This blog has focused a lot on the Commonwealth War Graves I have found on my travels around (initially Somerset) churchyards.
One of my other hobbies is family history, and I have uncovered a number of my ancestors who fell in the Great War. None that have researched so far did so on home soil, however, and so they are not buried in the UK.
It is only fitting, though, that I commemorate their loss here too.
Harold Edward Shelbrooke was born in Poplar, East London, the eldest son of Edward and Jane. One of seven children, Harold lost his father – a labourer in the local gasworks – when he was only eight.
To support his mother – most of his sisters having moved on – he soon found employment as an umbrella maker, and by the 1911 census he had worked his way up to the position of warehouseman.
In July 1915, he married Alice Pulley; six months later their son, George was born. The young family had moved south of the Thames by now, and were living in Greenwich.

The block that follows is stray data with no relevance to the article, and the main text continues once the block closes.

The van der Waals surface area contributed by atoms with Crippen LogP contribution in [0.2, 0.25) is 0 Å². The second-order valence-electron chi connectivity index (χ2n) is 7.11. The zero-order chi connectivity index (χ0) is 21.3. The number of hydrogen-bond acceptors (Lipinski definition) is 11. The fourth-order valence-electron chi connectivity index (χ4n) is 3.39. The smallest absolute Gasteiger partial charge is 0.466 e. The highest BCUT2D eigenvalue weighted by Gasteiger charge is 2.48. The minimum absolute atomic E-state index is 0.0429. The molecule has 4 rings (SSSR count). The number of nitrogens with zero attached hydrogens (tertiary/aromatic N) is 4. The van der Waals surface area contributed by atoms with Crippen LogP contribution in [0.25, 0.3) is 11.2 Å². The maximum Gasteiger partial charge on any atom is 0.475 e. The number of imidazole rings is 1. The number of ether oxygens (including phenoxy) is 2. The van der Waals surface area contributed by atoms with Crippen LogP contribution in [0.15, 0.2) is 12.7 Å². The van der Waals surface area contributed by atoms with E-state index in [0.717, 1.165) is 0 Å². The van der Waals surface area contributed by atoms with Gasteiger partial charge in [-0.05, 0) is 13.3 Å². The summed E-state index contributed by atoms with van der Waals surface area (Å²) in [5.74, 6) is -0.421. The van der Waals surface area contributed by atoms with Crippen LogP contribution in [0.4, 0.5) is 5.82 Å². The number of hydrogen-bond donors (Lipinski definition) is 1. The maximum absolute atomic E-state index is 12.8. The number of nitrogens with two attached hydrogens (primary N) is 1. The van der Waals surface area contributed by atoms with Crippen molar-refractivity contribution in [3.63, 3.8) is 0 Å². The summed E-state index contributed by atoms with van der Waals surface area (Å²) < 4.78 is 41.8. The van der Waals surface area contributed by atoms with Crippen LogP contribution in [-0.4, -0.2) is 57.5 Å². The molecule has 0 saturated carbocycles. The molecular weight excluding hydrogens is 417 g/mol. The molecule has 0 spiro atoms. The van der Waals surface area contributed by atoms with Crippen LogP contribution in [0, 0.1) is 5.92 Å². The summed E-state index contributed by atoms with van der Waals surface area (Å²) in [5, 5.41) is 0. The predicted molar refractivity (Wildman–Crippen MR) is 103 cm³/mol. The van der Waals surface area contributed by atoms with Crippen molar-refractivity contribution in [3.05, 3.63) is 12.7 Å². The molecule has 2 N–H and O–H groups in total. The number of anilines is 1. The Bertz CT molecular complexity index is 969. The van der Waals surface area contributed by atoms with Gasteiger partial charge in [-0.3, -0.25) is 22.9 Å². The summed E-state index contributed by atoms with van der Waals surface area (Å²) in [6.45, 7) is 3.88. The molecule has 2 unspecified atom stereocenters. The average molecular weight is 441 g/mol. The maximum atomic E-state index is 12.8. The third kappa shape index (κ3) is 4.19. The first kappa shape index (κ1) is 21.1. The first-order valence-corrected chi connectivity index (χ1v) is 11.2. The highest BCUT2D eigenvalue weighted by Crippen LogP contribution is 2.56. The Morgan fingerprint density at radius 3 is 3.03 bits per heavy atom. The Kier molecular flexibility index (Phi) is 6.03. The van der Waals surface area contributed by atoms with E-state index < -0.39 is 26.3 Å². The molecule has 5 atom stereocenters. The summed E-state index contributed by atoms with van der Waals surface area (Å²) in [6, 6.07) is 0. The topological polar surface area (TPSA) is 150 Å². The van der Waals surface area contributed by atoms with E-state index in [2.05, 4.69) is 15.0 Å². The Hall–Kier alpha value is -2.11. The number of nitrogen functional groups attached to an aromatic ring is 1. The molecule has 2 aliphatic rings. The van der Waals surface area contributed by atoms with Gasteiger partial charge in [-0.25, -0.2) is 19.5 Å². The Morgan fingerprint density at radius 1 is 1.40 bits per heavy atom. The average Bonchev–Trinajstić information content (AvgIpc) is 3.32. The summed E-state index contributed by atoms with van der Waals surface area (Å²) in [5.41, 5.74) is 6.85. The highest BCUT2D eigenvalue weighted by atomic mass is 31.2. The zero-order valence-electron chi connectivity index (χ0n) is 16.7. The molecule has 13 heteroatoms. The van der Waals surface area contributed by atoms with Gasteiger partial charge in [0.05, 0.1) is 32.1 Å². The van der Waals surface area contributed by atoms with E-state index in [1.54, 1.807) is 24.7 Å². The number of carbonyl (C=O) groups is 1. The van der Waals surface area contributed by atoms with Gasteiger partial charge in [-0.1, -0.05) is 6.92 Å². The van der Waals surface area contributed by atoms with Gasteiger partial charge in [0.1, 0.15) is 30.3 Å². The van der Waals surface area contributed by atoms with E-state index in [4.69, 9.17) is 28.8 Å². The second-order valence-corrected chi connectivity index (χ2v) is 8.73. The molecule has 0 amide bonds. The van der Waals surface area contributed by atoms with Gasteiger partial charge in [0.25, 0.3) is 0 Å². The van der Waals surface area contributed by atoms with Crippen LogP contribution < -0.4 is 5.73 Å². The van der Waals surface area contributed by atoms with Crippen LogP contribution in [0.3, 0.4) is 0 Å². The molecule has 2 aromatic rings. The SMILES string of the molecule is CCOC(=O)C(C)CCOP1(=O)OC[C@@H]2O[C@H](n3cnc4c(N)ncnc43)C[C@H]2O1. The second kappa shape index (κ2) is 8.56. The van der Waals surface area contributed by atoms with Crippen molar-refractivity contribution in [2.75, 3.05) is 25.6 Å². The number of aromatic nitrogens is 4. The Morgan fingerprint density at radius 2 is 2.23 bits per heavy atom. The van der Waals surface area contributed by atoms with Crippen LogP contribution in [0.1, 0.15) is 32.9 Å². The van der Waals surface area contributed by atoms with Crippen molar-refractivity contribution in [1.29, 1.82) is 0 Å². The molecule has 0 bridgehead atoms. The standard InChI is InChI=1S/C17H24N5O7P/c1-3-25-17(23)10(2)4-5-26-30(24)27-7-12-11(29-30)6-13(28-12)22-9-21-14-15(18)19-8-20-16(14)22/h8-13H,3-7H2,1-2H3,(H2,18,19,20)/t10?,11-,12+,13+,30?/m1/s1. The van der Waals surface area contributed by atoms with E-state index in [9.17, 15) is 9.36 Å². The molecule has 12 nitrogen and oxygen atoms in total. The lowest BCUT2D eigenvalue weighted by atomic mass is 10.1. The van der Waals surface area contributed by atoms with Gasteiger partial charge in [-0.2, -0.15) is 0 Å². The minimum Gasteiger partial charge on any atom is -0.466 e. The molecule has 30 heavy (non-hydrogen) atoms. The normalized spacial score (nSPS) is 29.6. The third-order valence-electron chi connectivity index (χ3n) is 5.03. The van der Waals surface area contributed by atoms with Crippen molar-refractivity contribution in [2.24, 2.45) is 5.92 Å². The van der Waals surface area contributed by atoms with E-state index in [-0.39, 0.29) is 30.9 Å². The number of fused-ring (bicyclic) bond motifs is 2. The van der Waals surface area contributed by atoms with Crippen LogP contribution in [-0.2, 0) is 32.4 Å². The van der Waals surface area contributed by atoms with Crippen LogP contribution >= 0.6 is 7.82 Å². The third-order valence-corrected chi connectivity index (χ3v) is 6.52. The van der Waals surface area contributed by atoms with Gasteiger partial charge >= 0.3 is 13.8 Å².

Private Shelbrooke’s military records are pretty sparse; he enlisted after marrying Alice – their Banns show him as an umbrella maker – and served in the King’s Royal Rifles.
He saw battle on the Western Front and was involved in the Battle of Menin Road Ridge at Ypres. Harold’s military documents record him as wounded and missing on the day of that battle – 20th September 1917 – and he was officially declared dead on 9th November that year. He was 33-years-old.
Private Shelbrooke has lost his father at the age of eight; his son, George, was not even two years old.
Private Harold Shelbrooke is commemorated at the Tyne Cot memorial in Zonnebeke, Belgium.
Harold Edward Shelbrooke was my first cousin, three times removed.
For the stories of more of the fallen from the Great War, take a look at my Commonwealth War Graves page.